Northern Ireland’s Landmark Climate Change legislation will mean nothing

without an ambitious and robust climate action plan

Last year the NI Assembly passed its first Climate Change Act, and now the NI Assembly and government departments must create an ambitious Climate Action Plan to implement the legislation.

The Northern Ireland Climate Action Plan will set out the policies and programmes necessary to deliver net zero by 2050 in Northern Ireland. RSPB NI has laid out 4 key tests that must be met as government prepares to publish its first Climate Action Plan for Northern Ireland later this year.

The policies and programmes in the CAP should:

1. Ensure that NI remains on course to meet net zero by 2050 and realise the economic opportunities of investing in nature and climate.

a. Deliver net zero by 2050 in line with the latest science to limit temperature rises to 1.5

b. Embrace the transition to net zero as a huge investment opportunity as highlighted by the Independent Review on Net Zero & the US’s landmark climate legislation.

c. Recognise that there is overwhelming evidence showing that the costs of inaction dwarf the costs of action.

2.  Embed nature-based solutions at the heart of climate action (fulfilling clause 34 of the Climate Change Act (NI) 2022)

a. Deliver large scale nature-based projects on land and at sea to mitigate climate change, enhance resilience, support biodiversity, create jobs and improve health and well-being.

b. Deploy nature-based solutions as a cost-effective way to deliver multiple benefits to society.

c.  Establish a Nature for Climate fund combining public & private sector investment.

3. Support a just transition to nature & climate friendly farming.

a.  Reform agriculture policy to ensure that nature and climate friendly farming becomes the central plank of agricultural policy with payments to farmers based on public money for delivery of public goods.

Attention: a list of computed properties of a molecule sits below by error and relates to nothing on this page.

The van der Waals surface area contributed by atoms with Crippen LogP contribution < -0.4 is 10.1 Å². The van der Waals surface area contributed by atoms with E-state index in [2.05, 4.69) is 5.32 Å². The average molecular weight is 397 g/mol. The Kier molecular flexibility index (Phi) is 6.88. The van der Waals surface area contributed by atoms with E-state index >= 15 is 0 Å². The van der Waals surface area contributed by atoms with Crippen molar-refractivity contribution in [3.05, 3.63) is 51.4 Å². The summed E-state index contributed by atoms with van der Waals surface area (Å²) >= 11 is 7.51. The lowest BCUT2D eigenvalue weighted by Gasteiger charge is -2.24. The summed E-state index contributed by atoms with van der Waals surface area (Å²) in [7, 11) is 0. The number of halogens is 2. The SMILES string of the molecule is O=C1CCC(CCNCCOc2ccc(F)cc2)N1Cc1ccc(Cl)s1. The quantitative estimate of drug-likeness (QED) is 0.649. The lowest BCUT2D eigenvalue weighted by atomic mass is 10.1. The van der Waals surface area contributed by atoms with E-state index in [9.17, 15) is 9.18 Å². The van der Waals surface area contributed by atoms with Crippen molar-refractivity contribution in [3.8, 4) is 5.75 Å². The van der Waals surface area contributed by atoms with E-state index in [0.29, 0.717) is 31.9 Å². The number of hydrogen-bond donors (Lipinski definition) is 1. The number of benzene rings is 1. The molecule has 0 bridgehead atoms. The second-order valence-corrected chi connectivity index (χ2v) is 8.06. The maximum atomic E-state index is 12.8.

b.  Empower farmers to be part of the solution and realise the opportunities of a just transition.

c.  Ensure the Just Transition Fund supports fundamental change to agricultural practices in a way that supports farmers, climate and nature.

4.  Ensure renewables are delivered in a nature positive way on and offshore.

a. Ensure that a rapid phase out of fossil fuels is delivered in line with the urgency required by climate science.

b. Deliver greater energy efficiency and demand management measures to reduce energy use, minimise impacts on nature and lower the cost of living.

c.  Take a strategic spatial approach to steer renewable energy developments away from ecologically sensitive sites.


Originally published by Royal Society for the Protection of Birds (RSPB), Northern Ireland, at

A David and Goliath fight

People’s right to compensation against illegal pollution

When people stand up to industry the battle often resembles a David and Goliath fight. Under current EU rules, people cannot claim compensation for damages to their health that result from illegal pollution. As a result, illnesses caused by pollution, such as cancer and heart disease, and even premature death are going unaddressed. But the EU has an opportunity to ensure people’s rights against illegal pollution.         Maria Luís Fernandes and Olatz Fínez report for EEB

The Industrial Emissions Directive (IED) is the main EU instrument regulating the environmental and human health impact of industry pollution. As it is currently under revision, there is a unique window to ensure the protection of fundamental rights. A proposal to include an EU-wide right to compensation is on the table but in practice the legal fight might reveal itself as uneven. A fairer footing for those claiming compensation would help balance the scales of justice. But will the IED lend a hand to David?

Illegal pollution Goliath 

Up to 70% of EU soil is unhealthy, 60% of European waters have bad chemical status and air pollution leads to 400,000 premature deaths per year – industry pollution has harmful consequences. While we might wish for an end to pollution altogether, industry is actually allowed to pollute within a certain range, taking into account the Best Available Techniques of pollution prevention. Within that range, each installation has a specific limit that determines how much pollution it can emit. This does not mean, however, that such rules are always respected. Illegal emissions are not uncommon and lead to even more damaging pollution levels.

The price for illegal pollution is often paid by people, and with their health. Meanwhile, the sanctions or suspensions that might be imposed on polluters do not help people affected to get reparation for the damage they suffer. To address this issue, the EU law for industrial emissions could provide a legal route to obtain compensation from industry that pollutes illegally. Such a crucial provision would allow for individuals to claim compensation from polluters that emit over their established limits.